WASHINGTON (Reuters) - The White House should consider disciplinary action against presidential adviser Kellyanne Conway for appearing to violate government ethics rules by publicly endorsing Ivanka Trump products, the Office of Government Ethics wrote in a letter made public on Tuesday.
The letter, dated Monday and addressed to a White House ethics official, asked President Donald Trump’s administration to investigate the incident and gave it two weeks to provide its findings and detail any disciplinary steps taken.
Conway, Trump’s presidential campaign manager and now a senior counsellor, said on Fox News last week that Americans should “go buy Ivanka’s stuff.” She spoke after retailer Nordstrom (JWN.N) announced it was dropping the branded line of Ivanka Trump, the president’s older daughter.
Federal ethics rules prohibit executive branch employees from using their positions to endorse products.
“There is strong reason to believe that Ms. Conway has violated the Standards of Conduct and that disciplinary action is warranted,” Office of Government Ethics Director Walter Shaub wrote in the letter.
Stefan Passantino, the White House ethics official named in the letter, declined to comment. A White House spokesman did not reply to a request for comment.
The ethics office has little enforcement power. It can formally recommend disciplinary action if the White House does not act, Shaub said in a separate letter to two U.S. lawmakers who sought a review of Conway’s remarks.
That recommendation would not be binding, and the process would take until late April or early May, Shaub said. If the ethics office does formally recommend discipline, it would be up to the White House to decide any steps against Conway.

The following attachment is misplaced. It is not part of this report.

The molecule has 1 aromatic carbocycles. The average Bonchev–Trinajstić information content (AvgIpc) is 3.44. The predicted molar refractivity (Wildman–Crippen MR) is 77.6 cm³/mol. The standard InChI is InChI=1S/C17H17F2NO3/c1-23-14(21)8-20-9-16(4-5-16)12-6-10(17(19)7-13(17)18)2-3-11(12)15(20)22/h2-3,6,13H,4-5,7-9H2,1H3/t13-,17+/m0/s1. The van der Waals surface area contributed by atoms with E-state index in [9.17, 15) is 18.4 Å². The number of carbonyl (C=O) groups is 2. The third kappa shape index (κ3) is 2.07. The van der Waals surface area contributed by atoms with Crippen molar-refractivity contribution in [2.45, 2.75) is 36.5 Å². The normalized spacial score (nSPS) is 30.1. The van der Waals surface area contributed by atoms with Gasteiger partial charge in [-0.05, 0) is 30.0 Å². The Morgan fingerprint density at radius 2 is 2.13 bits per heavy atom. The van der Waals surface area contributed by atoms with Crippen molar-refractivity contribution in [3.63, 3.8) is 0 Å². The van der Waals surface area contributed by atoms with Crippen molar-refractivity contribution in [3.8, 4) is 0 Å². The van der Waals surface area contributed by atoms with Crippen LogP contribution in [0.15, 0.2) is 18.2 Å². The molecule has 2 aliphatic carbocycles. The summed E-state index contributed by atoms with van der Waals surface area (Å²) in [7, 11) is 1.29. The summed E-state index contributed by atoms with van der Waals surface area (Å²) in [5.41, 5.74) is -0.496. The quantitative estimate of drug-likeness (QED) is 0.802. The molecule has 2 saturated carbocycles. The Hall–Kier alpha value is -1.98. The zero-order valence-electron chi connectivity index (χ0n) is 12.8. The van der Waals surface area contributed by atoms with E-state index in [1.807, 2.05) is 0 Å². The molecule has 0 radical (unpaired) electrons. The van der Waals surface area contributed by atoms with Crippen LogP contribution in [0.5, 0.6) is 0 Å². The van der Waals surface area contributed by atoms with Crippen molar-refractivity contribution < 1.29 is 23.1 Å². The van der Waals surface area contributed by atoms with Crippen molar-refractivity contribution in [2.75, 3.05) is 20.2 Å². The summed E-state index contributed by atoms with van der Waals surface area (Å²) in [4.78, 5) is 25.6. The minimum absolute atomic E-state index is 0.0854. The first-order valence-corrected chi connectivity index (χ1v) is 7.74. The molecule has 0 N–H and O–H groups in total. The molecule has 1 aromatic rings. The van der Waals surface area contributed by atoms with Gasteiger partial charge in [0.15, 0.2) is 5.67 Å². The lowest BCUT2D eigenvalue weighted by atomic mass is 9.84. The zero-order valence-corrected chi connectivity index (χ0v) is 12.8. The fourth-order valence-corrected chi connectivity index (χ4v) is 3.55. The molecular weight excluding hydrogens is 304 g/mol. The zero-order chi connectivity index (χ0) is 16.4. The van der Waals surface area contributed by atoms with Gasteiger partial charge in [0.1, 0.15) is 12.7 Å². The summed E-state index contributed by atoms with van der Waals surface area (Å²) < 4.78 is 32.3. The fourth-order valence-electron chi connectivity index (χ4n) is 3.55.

Norman Eisen, who was ethics chief under President Barack Obama, said Congress also could call hearings or subpoena documents if the White House did not act.
Trump himself earlier attacked Nordstrom for dropping his daughter’s brand. The ethics rules that bar endorsements do not apply to the president, though critics said his comments were inappropriate.
Nordstrom said it made the decision because sales had steadily declined, especially in the last half of 2016, to where carrying the line “didn’t make good business sense.”
In his letter to the White House, Shaub wrote that his office’s regulatory guidelines include an example violation in which a hypothetical presidential appointee promotes a product in a television commercial. He said Conway’s remarks closely mirrored that example of what not to do.
White House spokesman Sean Spicer said on Thursday that Conway had been “counseled,” but Shaub wrote that the Office of Government Ethics had not been informed of any corrective steps.
Reporting by Doina Chiacu, Timothy Ahmann, Ayesha Rascoe and Emily Stephenson; Editing by Grant McCool, Bernard Orr and Howard Goller